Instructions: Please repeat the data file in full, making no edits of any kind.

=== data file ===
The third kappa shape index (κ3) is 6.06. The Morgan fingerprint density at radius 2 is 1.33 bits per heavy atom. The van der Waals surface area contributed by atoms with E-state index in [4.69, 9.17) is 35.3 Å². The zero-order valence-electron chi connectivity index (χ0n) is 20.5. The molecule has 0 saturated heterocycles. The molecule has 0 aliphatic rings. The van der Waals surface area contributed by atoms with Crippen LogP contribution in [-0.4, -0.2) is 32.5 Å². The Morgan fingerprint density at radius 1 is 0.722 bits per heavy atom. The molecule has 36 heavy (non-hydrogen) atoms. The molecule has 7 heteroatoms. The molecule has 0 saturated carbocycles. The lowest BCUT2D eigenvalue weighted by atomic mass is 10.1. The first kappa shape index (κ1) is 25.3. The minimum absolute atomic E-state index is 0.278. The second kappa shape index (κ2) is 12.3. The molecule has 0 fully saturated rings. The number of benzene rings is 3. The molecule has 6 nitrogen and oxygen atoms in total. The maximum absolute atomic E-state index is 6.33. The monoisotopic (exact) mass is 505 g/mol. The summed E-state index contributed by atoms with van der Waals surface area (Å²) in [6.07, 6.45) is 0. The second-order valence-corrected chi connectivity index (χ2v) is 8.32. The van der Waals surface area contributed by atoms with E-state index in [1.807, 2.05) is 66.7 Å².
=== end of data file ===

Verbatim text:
The third kappa shape index (κ3) is 6.06. The Morgan fingerprint density at radius 2 is 1.33 bits per heavy atom. The van der Waals surface area contributed by atoms with E-state index in [4.69, 9.17) is 35.3 Å². The zero-order valence-electron chi connectivity index (χ0n) is 20.5. The molecule has 0 saturated heterocycles. The molecule has 0 aliphatic rings. The van der Waals surface area contributed by atoms with Crippen LogP contribution in [-0.4, -0.2) is 32.5 Å². The Morgan fingerprint density at radius 1 is 0.722 bits per heavy atom. The molecule has 36 heavy (non-hydrogen) atoms. The molecule has 7 heteroatoms. The molecule has 0 saturated carbocycles. The lowest BCUT2D eigenvalue weighted by atomic mass is 10.1. The first kappa shape index (κ1) is 25.3. The minimum absolute atomic E-state index is 0.278. The second kappa shape index (κ2) is 12.3. The molecule has 0 fully saturated rings. The number of benzene rings is 3. The molecule has 6 nitrogen and oxygen atoms in total. The maximum absolute atomic E-state index is 6.33. The monoisotopic (exact) mass is 505 g/mol. The summed E-state index contributed by atoms with van der Waals surface area (Å²) in [6.07, 6.45) is 0. The second-order valence-corrected chi connectivity index (χ2v) is 8.32. The van der Waals surface area contributed by atoms with E-state index in [1.807, 2.05) is 66.7 Å².